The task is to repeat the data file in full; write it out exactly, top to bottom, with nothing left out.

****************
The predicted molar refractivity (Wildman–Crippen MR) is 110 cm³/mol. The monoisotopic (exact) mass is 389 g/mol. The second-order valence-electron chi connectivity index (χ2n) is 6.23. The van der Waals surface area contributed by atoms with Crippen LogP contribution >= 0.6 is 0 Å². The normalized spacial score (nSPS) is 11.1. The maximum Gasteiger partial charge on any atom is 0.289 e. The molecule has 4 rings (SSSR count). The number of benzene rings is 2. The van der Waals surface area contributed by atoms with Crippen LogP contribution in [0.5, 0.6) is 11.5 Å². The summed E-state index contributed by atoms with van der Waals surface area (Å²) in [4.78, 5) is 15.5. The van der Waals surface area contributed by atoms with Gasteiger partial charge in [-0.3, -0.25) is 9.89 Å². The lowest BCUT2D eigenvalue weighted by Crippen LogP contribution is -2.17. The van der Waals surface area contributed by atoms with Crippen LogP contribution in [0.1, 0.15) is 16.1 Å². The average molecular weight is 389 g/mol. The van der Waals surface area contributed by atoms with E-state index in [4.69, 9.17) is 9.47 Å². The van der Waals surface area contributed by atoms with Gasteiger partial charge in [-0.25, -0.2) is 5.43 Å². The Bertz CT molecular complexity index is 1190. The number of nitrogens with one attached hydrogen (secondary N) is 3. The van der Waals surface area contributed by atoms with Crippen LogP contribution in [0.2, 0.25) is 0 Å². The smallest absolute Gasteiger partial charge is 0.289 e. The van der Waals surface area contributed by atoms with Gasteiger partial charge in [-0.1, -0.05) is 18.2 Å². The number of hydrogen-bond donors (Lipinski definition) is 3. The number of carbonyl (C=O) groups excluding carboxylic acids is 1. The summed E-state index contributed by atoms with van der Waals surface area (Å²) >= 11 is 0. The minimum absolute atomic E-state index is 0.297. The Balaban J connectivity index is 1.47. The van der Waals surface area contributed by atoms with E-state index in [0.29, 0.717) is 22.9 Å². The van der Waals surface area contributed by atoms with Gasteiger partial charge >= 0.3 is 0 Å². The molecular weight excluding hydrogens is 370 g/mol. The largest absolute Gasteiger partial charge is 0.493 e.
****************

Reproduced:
The predicted molar refractivity (Wildman–Crippen MR) is 110 cm³/mol. The monoisotopic (exact) mass is 389 g/mol. The second-order valence-electron chi connectivity index (χ2n) is 6.23. The van der Waals surface area contributed by atoms with Crippen LogP contribution >= 0.6 is 0 Å². The normalized spacial score (nSPS) is 11.1. The maximum Gasteiger partial charge on any atom is 0.289 e. The molecule has 4 rings (SSSR count). The number of benzene rings is 2. The van der Waals surface area contributed by atoms with Crippen LogP contribution in [0.5, 0.6) is 11.5 Å². The summed E-state index contributed by atoms with van der Waals surface area (Å²) in [4.78, 5) is 15.5. The van der Waals surface area contributed by atoms with Gasteiger partial charge in [-0.3, -0.25) is 9.89 Å². The lowest BCUT2D eigenvalue weighted by Crippen LogP contribution is -2.17. The van der Waals surface area contributed by atoms with Crippen LogP contribution in [0.1, 0.15) is 16.1 Å². The average molecular weight is 389 g/mol. The van der Waals surface area contributed by atoms with E-state index in [4.69, 9.17) is 9.47 Å². The van der Waals surface area contributed by atoms with Gasteiger partial charge in [-0.25, -0.2) is 5.43 Å². The Bertz CT molecular complexity index is 1190. The number of nitrogens with one attached hydrogen (secondary N) is 3. The van der Waals surface area contributed by atoms with Crippen LogP contribution in [0.2, 0.25) is 0 Å². The smallest absolute Gasteiger partial charge is 0.289 e. The van der Waals surface area contributed by atoms with Gasteiger partial charge in [-0.1, -0.05) is 18.2 Å². The number of hydrogen-bond donors (Lipinski definition) is 3. The number of carbonyl (C=O) groups excluding carboxylic acids is 1. The summed E-state index contributed by atoms with van der Waals surface area (Å²) >= 11 is 0. The minimum absolute atomic E-state index is 0.297. The Balaban J connectivity index is 1.47. The van der Waals surface area contributed by atoms with E-state index in [0.29, 0.717) is 22.9 Å². The van der Waals surface area contributed by atoms with Gasteiger partial charge >= 0.3 is 0 Å². The molecular weight excluding hydrogens is 370 g/mol. The largest absolute Gasteiger partial charge is 0.493 e.